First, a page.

Bangladesh: Displaced within the world’s largest refugee camp

Sazida is cooking food for the extended family, while her husband, Mohammed Rafik, is busy with routine chit-chat with neighbours. Sazida’s in-laws are out to pick up their share of regular relief aid from the nearby distribution point within the fenced area. This is a stark reminder of the reality and why this late afternoon, that may seem to be a day like many others in Cox’s Bazar, is also a place where nothing is as usual, being home to the world’s largest refugee camp complex.

Shaded from the burning sun, Sazida’s daughters Rashni (8) and Saika (4) are playing with their infant sister Joynab (8 months). They are still adjusting to their new shelter and home in Camp 8 West in Cox’s Bazar. This time, however, the change is for the better and has allowed them to improve their lives despite being displaced from their home country, Myanmar, visible in the distant horizon where the mountain peaks are seen.

Sazida’s family fled from Myanmar in August 2017, when there was a crackdown with violence and persecution targeting the Rohingya – a Muslim minority from Myanmar. Hundreds of thousands of Rohingya fled to seek protection and safety in Bangladesh where they were received and have been hosted since then.

Rashni was the only child that Sazida and her husband had at the time. It took them four days to reach Cox’s Bazar from Maungdaw from where they fled with other relatives and neighbours.

The chaos and panic in the crowds fleeing for their lives and separated the small family from their relatives. At Camp 26 in Cox’s Bazar, Sazida, Rafik, and Rashni were allocated a basic shelter made from bamboo sticks and tarpaulin. They soon heard news of their relatives who had sought refuge at Camp 8 West. In the years that followed, Sazida gave birth in Cox’s Bazar to two more girl children.

In January 2021, their world changed, Sazida tells, as this was when her husband had an accident: ‘It felt as if the entire sky dropped on my head.’

It happened when Rafik was at the market in the camp. He was inside a tomtom (small van for transport) when a minibus struck it. It caused him severe injuries and a fractured leg: ‘We were allowed to leave them camp for emergency medical help. Sazida took me to nearby Chittagong district for treatment with the doctor’s referral. I was unable to move for a long time and thought I would never be able to walk again. After six months, an NGO gave me a wheelchair, and I gradually started to move with it,’ tells Rafik.

This accident not only affected Rafik, but also Sazida and the children.

‘Our main challenge was that it was too hard for us to collect relief aid goods from the centre. It was far from our shelter and with nobody to take care of the children, cook or bring water, and manage daily chores while we continue my husband’s treatment. He required care and medication. I was on my own in this and felt that I was surviving all alone,’ says Sazida.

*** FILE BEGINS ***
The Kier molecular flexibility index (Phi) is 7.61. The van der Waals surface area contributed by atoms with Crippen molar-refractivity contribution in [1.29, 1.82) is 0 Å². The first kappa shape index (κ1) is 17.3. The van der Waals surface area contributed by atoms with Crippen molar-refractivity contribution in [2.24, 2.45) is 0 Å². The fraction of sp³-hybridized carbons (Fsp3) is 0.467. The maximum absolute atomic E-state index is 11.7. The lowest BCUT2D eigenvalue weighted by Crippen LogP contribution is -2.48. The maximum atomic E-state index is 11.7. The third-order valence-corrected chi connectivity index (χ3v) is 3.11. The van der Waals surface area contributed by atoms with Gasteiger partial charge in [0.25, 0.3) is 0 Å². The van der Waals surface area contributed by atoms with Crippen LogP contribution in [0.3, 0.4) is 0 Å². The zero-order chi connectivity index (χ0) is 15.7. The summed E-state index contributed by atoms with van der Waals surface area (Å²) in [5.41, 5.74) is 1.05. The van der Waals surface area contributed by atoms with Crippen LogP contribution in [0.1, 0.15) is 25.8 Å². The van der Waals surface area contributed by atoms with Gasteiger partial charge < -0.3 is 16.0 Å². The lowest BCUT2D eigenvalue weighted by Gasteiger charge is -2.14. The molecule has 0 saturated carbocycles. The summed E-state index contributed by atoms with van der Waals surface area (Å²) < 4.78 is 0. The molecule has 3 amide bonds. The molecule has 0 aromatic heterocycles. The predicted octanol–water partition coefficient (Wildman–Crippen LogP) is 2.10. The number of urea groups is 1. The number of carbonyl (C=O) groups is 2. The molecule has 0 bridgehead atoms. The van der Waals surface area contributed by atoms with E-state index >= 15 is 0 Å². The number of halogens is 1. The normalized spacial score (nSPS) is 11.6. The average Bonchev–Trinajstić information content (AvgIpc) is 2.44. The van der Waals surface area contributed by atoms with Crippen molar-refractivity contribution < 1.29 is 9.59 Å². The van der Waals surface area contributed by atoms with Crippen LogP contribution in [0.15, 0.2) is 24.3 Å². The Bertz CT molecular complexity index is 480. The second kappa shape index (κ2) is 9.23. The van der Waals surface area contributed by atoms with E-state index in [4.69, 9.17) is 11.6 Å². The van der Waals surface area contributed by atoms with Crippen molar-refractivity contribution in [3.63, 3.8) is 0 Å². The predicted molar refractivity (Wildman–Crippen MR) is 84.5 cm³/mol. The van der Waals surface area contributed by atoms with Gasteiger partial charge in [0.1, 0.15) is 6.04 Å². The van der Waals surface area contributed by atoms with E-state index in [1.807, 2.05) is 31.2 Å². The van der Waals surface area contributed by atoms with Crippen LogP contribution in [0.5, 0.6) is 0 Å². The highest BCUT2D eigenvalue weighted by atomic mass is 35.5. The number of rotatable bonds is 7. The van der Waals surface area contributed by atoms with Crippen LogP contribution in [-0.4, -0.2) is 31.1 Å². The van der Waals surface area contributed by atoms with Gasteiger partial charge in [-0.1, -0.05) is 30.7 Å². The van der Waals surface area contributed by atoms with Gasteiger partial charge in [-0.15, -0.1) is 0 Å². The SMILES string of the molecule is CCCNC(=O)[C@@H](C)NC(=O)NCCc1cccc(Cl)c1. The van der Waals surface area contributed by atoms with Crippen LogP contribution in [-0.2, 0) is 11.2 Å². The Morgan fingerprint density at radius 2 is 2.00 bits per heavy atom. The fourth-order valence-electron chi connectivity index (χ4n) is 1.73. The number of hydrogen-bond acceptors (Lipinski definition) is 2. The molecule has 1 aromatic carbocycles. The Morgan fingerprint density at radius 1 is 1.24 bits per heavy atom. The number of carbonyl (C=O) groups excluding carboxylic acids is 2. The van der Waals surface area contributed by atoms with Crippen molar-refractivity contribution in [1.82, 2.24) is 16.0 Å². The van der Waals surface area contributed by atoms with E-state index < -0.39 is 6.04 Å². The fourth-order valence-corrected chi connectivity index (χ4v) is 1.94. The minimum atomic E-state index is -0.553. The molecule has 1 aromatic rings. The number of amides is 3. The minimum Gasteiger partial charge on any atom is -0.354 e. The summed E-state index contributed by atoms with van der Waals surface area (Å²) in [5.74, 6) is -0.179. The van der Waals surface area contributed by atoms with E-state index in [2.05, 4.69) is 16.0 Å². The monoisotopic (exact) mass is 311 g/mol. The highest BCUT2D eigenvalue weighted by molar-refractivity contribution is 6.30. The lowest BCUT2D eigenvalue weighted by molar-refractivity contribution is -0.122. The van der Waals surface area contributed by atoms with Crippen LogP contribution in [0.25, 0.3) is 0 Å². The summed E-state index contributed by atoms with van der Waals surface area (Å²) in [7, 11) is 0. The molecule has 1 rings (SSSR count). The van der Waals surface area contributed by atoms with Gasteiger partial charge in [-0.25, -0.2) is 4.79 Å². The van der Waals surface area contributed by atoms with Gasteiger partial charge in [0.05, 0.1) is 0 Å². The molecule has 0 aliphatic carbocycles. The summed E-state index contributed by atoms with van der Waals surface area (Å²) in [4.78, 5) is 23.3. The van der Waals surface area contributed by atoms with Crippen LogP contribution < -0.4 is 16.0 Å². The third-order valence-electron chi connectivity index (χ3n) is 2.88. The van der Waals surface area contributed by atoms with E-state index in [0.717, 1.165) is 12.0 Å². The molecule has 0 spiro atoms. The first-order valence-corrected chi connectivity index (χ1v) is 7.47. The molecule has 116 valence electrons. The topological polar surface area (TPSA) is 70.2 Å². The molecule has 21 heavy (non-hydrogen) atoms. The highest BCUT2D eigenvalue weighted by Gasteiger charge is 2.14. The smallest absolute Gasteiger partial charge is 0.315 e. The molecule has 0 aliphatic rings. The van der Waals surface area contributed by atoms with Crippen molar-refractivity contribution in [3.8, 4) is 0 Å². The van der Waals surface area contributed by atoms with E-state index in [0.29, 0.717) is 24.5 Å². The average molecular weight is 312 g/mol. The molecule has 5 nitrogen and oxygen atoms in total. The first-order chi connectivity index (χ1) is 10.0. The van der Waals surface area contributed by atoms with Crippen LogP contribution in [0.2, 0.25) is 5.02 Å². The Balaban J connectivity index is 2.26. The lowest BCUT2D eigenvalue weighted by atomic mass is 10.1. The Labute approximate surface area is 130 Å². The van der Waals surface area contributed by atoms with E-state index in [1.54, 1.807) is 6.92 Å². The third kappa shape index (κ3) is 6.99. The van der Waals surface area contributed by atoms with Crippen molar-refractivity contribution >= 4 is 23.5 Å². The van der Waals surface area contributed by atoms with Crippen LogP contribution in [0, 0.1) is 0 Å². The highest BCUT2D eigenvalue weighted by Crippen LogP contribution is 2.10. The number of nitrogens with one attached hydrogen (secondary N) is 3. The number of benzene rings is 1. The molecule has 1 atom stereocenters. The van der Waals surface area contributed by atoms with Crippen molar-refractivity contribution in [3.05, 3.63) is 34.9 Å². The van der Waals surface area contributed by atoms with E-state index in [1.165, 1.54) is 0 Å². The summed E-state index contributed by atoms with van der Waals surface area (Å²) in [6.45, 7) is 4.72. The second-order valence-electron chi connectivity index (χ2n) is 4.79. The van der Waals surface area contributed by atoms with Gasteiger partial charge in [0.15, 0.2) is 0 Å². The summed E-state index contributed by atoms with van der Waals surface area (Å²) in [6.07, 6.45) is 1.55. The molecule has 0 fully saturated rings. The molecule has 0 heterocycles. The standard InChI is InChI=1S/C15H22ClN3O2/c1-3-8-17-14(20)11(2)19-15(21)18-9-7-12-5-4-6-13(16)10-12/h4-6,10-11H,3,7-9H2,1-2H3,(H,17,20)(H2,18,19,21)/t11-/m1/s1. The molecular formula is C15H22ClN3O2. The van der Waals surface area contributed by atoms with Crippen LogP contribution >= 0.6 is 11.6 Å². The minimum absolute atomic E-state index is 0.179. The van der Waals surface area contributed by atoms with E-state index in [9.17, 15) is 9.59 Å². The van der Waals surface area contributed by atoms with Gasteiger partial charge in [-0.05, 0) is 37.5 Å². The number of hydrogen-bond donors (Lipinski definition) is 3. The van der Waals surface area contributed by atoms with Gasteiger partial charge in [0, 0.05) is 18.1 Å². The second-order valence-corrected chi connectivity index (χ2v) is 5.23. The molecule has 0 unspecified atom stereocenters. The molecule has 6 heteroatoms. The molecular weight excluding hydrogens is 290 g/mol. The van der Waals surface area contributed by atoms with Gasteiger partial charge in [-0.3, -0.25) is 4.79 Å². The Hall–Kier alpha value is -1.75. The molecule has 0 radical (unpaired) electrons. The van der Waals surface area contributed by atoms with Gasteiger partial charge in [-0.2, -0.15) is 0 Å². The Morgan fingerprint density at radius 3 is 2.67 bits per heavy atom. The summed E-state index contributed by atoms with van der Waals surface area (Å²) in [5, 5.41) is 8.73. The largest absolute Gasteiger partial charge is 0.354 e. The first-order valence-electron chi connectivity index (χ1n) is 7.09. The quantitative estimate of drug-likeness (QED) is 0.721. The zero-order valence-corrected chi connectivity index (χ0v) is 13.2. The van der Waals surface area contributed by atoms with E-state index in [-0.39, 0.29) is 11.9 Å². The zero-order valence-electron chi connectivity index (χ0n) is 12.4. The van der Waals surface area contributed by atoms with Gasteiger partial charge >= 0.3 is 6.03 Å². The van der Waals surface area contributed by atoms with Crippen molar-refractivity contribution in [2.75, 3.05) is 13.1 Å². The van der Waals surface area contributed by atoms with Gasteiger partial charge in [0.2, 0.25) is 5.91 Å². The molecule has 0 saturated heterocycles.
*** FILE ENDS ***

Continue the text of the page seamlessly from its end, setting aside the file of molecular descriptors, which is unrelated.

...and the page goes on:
Change was needed to support her husband’s healing and recovery. Sazida needed help from the family, but they too were living in a camp that is also a fenced-off area, but she decided to discuss the matter with her father-in-law in Camp 8 West.

‘In July 2022, we decided that we would try to be relocated to Camp 8 West where my in-law’s family was. And so, I went to a Camp-in-Charge and applied for permission to visit my in-laws. When this was granted, I went to apply for relocation. That was when I met DRC’s Protection Office at Camp 8 West and asked for help to guide the process,’ tells Sazida.

DRC accompanied her to the authorities in Camp 8 West and after hearing her story, they requested DRC to investigate the situation and prepare a report. Her circumstances were described in the evaluation report and convinced local authorities of the need to start the process of relocation.

‘We tried our best to assist the family to relocate. With the instructions from Camp-in-Charge, we worked with colleagues from the Norwegian Refugee Council (NRC) to complete the application and permission procedure,’ says DRC Protection Officer Rawnakul Alam.

Shortly after, Sazida and her family moved to Camp 8 West and joined their in-laws there in July 2022.

‘When I first learned of Rafik’s accident two years ago, I cried and worried about his wife and kids. I prayed to Allah. Now that they are close by, I can see my grandchildren playing and my son is improving,’ tells Salamot, the father of Rafik.

Rafik no longer requires a wheelchair. Instead, he walks cautiously while using a stick and is more at ease than previously. Sazida does not need to go for water or to pick up their aid rations since her brother-in-law is now there to assist her with the heavy lifting. The daughters play with their grandfather as new friends.

‘It’s important to make the right decision, but it’s also important to ask for the right assistance. I tried, and together we succeeded. Here, my husband receives the right care, and I no longer have stress and the same worries. I am grateful for my family’s support as well as for DRC and other NGOs who helped with our relocation. My daughters are smiling, and it brings me the most joy right now,’ says Sazida.

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